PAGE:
At a NASCAR racetrack in Miami earlier this month, teams from NASA, Google, and 14 other groups of engineering gurus put cutting-edge robots through some challenging paces.
The aim was to see how well the robots could tackle tasks that may sound simple, but are tricky for nonhumans – including, say, climbing a ladder, unscrewing a hose from a spigot, navigating over rubble, and steering a car.
The contest was dreamed up by the Pentagon’s futuristic experimentation arm, the Defense Advanced Research Projects Agency (DARPA), and senior defense officials were watching it carefully – well aware that the Pentagon is growing increasingly reliant on robotics.
The Defense Department will become even more reliant on such devices in the decades to come. That’s the conclusion of a new blueprint quietly released by the Pentagon this week, which offers some telling clues about the future of unmanned systems – in other words, drones and robots.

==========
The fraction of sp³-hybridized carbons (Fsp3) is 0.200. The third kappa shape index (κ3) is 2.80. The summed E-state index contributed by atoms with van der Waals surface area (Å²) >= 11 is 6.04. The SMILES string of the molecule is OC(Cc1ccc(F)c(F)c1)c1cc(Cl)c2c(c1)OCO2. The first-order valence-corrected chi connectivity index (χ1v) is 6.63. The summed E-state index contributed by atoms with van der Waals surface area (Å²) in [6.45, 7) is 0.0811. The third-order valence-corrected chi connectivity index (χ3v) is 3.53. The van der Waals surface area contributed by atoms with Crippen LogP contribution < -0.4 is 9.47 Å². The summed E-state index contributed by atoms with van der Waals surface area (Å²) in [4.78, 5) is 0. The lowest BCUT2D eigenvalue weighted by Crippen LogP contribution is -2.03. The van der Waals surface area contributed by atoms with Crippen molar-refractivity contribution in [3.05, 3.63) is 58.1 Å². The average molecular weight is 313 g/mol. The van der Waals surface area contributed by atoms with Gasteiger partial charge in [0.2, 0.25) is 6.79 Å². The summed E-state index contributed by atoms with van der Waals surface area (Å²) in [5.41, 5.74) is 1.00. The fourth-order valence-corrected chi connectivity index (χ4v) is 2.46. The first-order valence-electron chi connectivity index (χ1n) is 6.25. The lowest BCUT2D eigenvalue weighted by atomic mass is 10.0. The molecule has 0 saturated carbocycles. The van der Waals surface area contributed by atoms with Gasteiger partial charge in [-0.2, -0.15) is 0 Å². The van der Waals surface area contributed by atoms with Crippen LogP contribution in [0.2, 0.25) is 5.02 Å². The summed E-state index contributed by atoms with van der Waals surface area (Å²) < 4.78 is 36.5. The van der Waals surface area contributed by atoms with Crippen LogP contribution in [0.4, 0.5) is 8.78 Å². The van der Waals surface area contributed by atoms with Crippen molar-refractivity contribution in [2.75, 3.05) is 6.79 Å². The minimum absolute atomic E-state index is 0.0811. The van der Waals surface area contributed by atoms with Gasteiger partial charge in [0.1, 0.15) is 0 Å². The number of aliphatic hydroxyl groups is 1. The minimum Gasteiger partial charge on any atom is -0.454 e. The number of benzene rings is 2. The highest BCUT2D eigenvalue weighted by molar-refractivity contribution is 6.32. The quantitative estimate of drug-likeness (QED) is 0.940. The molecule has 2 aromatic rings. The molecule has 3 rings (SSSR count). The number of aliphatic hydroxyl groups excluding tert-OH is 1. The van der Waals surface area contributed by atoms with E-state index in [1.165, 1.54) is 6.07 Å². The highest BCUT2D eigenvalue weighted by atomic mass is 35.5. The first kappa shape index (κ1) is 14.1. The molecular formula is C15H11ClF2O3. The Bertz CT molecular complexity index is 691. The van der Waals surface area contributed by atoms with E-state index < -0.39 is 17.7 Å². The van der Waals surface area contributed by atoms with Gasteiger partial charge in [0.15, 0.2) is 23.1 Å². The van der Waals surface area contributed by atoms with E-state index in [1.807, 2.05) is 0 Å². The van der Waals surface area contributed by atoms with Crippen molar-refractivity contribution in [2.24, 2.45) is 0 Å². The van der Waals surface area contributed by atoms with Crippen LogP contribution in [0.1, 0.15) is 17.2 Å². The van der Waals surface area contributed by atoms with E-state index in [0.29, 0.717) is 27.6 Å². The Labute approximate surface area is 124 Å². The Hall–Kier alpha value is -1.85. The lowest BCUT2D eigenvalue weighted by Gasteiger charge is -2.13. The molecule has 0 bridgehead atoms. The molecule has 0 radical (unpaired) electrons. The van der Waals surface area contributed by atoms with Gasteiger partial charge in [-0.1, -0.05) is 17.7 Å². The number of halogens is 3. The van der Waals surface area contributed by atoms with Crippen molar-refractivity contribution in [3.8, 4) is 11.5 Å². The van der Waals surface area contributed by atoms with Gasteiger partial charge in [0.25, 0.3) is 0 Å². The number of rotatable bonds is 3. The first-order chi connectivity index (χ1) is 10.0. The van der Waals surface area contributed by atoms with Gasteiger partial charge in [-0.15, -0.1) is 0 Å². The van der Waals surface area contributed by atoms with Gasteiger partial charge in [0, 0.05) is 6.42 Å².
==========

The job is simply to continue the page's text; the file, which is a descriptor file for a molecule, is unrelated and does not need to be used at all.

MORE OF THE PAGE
The study, the Unmanned Systems Integrated Roadmap, is meant to provide the Pentagon with a “technological vision” for the next 25 years – a vision that will be “critical to future success” of the US military, according to its authors.
“Over the past decade, the qualities and types of unmanned systems acquired by the military departments have grown, and their capabilities have become integral to warfighter operations,” the study notes. “The size, sophistication, and cost of the unmanned systems portfolio have grown to rival traditional manned systems....”